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Michael C. Hoefle, St. Charles County Sheriff’s Department

On the night of Feb. 15, 2013, while patrolling near West Alton, Deputy Hoefle (Hay-flee) watched a car speed into a parking area near the Mississippi River. As Deputy Hoefle moved toward the vehicle, it drove over parking blocks and into the river. The vehicle began sinking 50 feet from the shore. The lone occupant, a woman crawled to the back seat and attempted to kick out a rear window as the car continued to sink. Water was filling the passenger compartment. Deputy Hoefle entered the water, got to the vehicle, used his window punch to break out the rear window and quickly extracted the woman from the vehicle. He then pulled her to the shore and out of the frigid water into the 30-degree air. The driver was transported to a hospital and treated for hypothermia. On a cold, dark night, along a deserted stretch of the Mississippi River, Deputy Sheriff Michael C. Hay-flee was the difference between life and death. He bravely and decisively acted without hesitation, risking his own life to save the life of another.

Brock E. Kelley, Independence Police Department

On April 7, 2013, Officer Kelley and another Independence Police officer responded to the Econo Lodge on 42nd Terrace for a reported theft at the motel. Upon arrival, employees directed the officers to two men outside the motel who had allegedly been stealing items from a guest room. As the officers approached, one of the suspects ran. The officers pursued on foot. After rounding a corner of the building, the suspect drew a handgun and began shooting at the officers. Officer Kelley was so close he felt the muzzle flash from the gunman’s weapon on his face and arm. The gunman continued firing a total of 13 shots at the officers. Officer Kelley fired three rounds from his service weapon, striking the gunman. During what originated as a routine police call, Officer Brock E. Kelley faced a life-or-death threat to himself, his fellow officer and motel employees and guests. Under fire, he acted swiftly to eliminate a deadly threat to himself, his fellow officer and the public.

Daniel J. Johnson and Jason W. Philpott, Missouri State Highway Patrol

In the early morning hours of April 18, 2013, Douglas County was inundated following prolonged and heavy rainfall. Flash flooding swamped low-lying areas. At 8:10 a.m., Troopers Johnson and Philpott responded to a call for an elderly couple trapped in the mobile home near Route A and County Road 409. Water was entering the residence and quickly rising. Troopers Johnson and Philpott launched a Patrol boat, got to the home, outfitted the couple with personal flotation devices and placed them into the rescue boat. As they pulled away, the vessel’s motor stalled after the propeller became entangled in barbed wire. The vessel began turning and taking on water in the swift current. The troopers paddled vigorously, attempting to get to a nearby outbuilding, but the boat capsized. All four occupants began drifting downstream in the swift moving water, headed toward a certain crash into a flooded concrete bridge. Troopers Johnson and Philpott each swam to and retrieved the elderly couple. Once they had them, they swam against the swift current and brought them to shore, just a few feet from the edge of the concrete bridge. In turbulent and swirling waters, Troopers Johnson and Philpott remained steady, calm and vigilant, saving the lives of the couple they had been dispatched to rescue.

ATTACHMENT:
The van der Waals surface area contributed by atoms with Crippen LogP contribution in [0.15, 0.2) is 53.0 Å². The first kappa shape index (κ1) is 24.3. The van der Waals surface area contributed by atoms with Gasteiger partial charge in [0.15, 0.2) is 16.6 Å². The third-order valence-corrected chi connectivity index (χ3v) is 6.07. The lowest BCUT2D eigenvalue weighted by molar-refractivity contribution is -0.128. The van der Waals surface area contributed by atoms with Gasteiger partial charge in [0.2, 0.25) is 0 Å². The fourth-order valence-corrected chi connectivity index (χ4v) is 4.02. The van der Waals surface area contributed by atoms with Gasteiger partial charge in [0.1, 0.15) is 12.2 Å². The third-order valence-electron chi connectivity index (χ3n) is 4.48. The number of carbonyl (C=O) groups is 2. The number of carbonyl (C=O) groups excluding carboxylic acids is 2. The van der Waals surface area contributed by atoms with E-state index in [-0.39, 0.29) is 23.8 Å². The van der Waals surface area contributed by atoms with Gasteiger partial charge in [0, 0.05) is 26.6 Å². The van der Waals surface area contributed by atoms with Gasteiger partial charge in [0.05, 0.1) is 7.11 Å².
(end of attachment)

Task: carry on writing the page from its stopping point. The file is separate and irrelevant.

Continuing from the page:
Justin Glen Wooten, Scott County Sheriff’s Department

At approximately 2:30 a.m. on May 25, 2013, Deputy Wooten responded to a chaotic scene: two freight trains had collided and derailed, collapsing the Route M overpass near Rockview in Scott County. A diesel fire lit the night sky for miles around. A total of seven people were injured in both automobiles on the buckled overpass and the engine of one of the trains, which was burning. The two-man train crew was trapped inside the crumpled engine with the fire growing. Without hesitation or regard for his own safety, Deputy Wooten climbed into the overturned engine and single handedly extricated the engineer and conductor, who were unable to get out on their own. Freeing one of the men, a diabetic, who was immobile, required locating an alternate exit as flames neared the train’s fuel tanks. With the victims out, Deputy Wooten and arriving medical personnel moved them down a steep incline to a safe area away from the crash scene. In a perilous situation, with a train on fire and victims trapped, Deputy Sheriff Wooten calmly and with great dispatch located and, despite all obstacles, pulled two men out of harm’s way to safety.